This week I got to spend some time out in Utah with Buck Doyle, owner of Follow Through Consulting. Buck is very well known and respected in the Marine Reconnaissance and MARSOC communities, as well as industry. I expected to learn a lot from him and he did not disappoint.
One quick takeaway I picked up during the scoped carbine course he presented for hosts Proof Research, Erathr3, Leupold and Surefire, was this weapon grip for fast movement. I thought it was a great, quick share because anyone can easily adopt it on their own.
In the Army, I was taught to carry my rifle in a modified port arms by wrapping the fingers of my firing hand around the pistol grip with my trigger finger extended along the lower receiver above the trigger. Alternatively, I’ve seen guys extend their finger across the trigger with their fingertip resting on the magwell, as seen above. Additionally, I was taught to position my support hand under the forearm with my finger and thumb holding it securely.
Buck was taught the same thing in the Marine Corps. But the realities of combat taught him to modify this grip. Twice, he injured his trigger finger during falls in combat while rushing from one position to another. The first time he dislocated his finger and on the second, he sprained it. He said the sprain was worse because it took longer to heal. Once Buck started wrapping all of his fingers around the pistol grip, he didn’t injure it again.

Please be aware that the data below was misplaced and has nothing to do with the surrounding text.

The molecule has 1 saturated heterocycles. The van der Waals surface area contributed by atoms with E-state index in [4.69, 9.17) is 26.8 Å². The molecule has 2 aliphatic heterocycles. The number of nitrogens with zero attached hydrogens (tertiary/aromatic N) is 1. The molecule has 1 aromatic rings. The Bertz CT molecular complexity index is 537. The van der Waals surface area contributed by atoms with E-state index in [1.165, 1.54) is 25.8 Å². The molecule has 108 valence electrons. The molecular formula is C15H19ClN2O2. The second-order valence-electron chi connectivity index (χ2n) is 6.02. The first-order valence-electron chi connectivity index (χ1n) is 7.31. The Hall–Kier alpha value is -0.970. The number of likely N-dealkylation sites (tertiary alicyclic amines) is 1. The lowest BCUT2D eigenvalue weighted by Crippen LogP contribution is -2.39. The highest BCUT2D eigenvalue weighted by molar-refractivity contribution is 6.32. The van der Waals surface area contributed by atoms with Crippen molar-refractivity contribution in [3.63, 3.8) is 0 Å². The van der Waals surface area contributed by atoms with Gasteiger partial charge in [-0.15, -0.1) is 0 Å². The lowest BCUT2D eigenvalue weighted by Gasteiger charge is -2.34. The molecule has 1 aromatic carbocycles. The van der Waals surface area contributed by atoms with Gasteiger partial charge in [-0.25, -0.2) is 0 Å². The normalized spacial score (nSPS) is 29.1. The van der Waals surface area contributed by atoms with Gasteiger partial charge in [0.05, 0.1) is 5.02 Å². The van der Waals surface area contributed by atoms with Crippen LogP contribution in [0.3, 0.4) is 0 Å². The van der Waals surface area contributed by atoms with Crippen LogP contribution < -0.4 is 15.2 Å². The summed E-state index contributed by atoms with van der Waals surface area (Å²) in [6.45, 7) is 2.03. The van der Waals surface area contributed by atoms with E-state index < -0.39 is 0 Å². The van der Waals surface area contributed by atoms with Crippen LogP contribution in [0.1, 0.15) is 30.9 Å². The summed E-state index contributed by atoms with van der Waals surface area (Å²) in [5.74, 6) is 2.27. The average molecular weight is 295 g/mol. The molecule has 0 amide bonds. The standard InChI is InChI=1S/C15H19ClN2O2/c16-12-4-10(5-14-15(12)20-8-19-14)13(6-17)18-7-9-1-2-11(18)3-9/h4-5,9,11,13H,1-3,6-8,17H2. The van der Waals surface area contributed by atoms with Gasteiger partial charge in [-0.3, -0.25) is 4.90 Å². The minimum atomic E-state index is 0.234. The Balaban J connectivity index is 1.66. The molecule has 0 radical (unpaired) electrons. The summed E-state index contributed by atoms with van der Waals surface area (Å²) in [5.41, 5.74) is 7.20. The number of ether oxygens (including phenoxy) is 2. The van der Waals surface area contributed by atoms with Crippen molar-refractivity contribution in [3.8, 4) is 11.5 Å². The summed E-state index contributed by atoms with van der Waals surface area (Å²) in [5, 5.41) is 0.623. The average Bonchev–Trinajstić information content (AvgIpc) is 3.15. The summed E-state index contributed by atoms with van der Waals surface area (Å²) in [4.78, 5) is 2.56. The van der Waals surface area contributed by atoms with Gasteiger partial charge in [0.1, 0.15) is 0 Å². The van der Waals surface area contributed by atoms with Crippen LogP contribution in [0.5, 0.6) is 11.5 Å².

I told Buck, “That makes sense for the firing hand, but what gives with the upside down grip on the support hand?” He told me that this method of carry served two functions. First, it serves the four rules of firearms safery quite well. It forces the muzzle down in a safe direction during movements. If you stumble, you won’t bring your muzzle up in the air like you would with the more tradtional port-style carry. Second, you can more naturally pull the weapon down into yourself in a full fall.
An important note. Buck adopted this technique for moving rapidly (ie running) while in combat. He fully acknowledges that you will have to transition your grip to shoot your weapon.
One of the things I find most refreshing about Buck Doyle is that there’s no BS. I talked to him about the grip and asked him what he called it. Unlike many tactical trainers, he didn’t have some fancy, trademarked name for it. For Buck, this wasn’t some theory-based technique he had dreamed up, but was based on years of actual combat as a Marine. It’s just an adaptation of a long-standing technique for use in certain circumstances. That’s the kind of thing you take away.
For those curious, the rifle is by Erathr3 with a PROOF Research barrel. The scope is Leupold and furniture by Magpul. More on all of that soon, but yes, I was hitting steel at 1164 meters with this 5.56mm package.
If you’re interested in learning more about Follow Through Consulting, visit www.followthroughconsulting.com.